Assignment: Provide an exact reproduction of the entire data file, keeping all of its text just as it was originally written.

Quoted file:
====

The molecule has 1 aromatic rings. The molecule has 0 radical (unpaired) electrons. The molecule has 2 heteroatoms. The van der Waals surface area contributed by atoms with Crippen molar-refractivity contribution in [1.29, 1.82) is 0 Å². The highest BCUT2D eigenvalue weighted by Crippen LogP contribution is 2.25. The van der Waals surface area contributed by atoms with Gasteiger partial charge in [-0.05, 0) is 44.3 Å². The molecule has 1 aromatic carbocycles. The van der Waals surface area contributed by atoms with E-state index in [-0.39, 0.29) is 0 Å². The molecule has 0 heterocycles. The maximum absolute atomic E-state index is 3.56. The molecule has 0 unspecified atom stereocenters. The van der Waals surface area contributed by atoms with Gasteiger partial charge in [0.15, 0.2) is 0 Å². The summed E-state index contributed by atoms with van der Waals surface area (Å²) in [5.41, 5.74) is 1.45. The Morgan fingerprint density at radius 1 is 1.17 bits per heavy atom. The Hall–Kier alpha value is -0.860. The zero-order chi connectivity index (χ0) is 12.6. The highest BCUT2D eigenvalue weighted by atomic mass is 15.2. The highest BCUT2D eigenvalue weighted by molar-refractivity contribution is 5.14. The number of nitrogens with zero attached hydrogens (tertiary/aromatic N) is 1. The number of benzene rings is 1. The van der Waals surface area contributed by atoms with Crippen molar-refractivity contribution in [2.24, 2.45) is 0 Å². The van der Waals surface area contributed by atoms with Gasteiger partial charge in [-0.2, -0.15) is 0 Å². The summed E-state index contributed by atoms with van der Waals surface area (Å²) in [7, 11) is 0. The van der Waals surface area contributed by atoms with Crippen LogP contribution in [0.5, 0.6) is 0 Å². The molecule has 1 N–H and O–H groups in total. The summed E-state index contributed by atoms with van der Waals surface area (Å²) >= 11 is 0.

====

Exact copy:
The molecule has 1 aromatic rings. The molecule has 0 radical (unpaired) electrons. The molecule has 2 heteroatoms. The van der Waals surface area contributed by atoms with Crippen molar-refractivity contribution in [1.29, 1.82) is 0 Å². The highest BCUT2D eigenvalue weighted by Crippen LogP contribution is 2.25. The van der Waals surface area contributed by atoms with Gasteiger partial charge in [-0.05, 0) is 44.3 Å². The molecule has 1 aromatic carbocycles. The van der Waals surface area contributed by atoms with E-state index in [-0.39, 0.29) is 0 Å². The molecule has 0 heterocycles. The maximum absolute atomic E-state index is 3.56. The molecule has 0 unspecified atom stereocenters. The van der Waals surface area contributed by atoms with Gasteiger partial charge in [0.15, 0.2) is 0 Å². The summed E-state index contributed by atoms with van der Waals surface area (Å²) in [5.41, 5.74) is 1.45. The Morgan fingerprint density at radius 1 is 1.17 bits per heavy atom. The Hall–Kier alpha value is -0.860. The zero-order chi connectivity index (χ0) is 12.6. The highest BCUT2D eigenvalue weighted by atomic mass is 15.2. The highest BCUT2D eigenvalue weighted by molar-refractivity contribution is 5.14. The number of nitrogens with zero attached hydrogens (tertiary/aromatic N) is 1. The number of benzene rings is 1. The van der Waals surface area contributed by atoms with Crippen molar-refractivity contribution in [2.24, 2.45) is 0 Å². The van der Waals surface area contributed by atoms with Gasteiger partial charge in [-0.2, -0.15) is 0 Å². The summed E-state index contributed by atoms with van der Waals surface area (Å²) in [7, 11) is 0. The van der Waals surface area contributed by atoms with Crippen LogP contribution in [0.5, 0.6) is 0 Å². The molecule has 1 N–H and O–H groups in total. The summed E-state index contributed by atoms with van der Waals surface area (Å²) >= 11 is 0.